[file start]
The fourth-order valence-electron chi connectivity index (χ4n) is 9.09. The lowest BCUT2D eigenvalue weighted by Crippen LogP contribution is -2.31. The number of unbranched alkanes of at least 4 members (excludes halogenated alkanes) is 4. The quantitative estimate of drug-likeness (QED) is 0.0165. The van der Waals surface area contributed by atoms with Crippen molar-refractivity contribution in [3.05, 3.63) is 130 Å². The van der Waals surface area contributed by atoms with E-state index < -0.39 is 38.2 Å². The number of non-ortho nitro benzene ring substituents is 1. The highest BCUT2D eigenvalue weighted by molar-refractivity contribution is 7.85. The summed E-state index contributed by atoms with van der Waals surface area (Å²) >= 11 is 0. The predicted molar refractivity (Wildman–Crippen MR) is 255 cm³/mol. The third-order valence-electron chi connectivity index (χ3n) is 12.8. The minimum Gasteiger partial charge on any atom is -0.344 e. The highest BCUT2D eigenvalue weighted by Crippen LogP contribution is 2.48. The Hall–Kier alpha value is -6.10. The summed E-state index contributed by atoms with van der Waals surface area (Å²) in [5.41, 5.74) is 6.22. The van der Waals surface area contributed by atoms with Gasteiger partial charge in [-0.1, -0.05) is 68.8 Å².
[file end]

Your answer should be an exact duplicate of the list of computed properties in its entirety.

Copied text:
The fourth-order valence-electron chi connectivity index (χ4n) is 9.09. The lowest BCUT2D eigenvalue weighted by Crippen LogP contribution is -2.31. The number of unbranched alkanes of at least 4 members (excludes halogenated alkanes) is 4. The quantitative estimate of drug-likeness (QED) is 0.0165. The van der Waals surface area contributed by atoms with Crippen molar-refractivity contribution in [3.05, 3.63) is 130 Å². The van der Waals surface area contributed by atoms with E-state index < -0.39 is 38.2 Å². The number of non-ortho nitro benzene ring substituents is 1. The highest BCUT2D eigenvalue weighted by molar-refractivity contribution is 7.85. The summed E-state index contributed by atoms with van der Waals surface area (Å²) >= 11 is 0. The predicted molar refractivity (Wildman–Crippen MR) is 255 cm³/mol. The third-order valence-electron chi connectivity index (χ3n) is 12.8. The minimum Gasteiger partial charge on any atom is -0.344 e. The highest BCUT2D eigenvalue weighted by Crippen LogP contribution is 2.48. The Hall–Kier alpha value is -6.10. The summed E-state index contributed by atoms with van der Waals surface area (Å²) in [5.41, 5.74) is 6.22. The van der Waals surface area contributed by atoms with Gasteiger partial charge in [-0.1, -0.05) is 68.8 Å².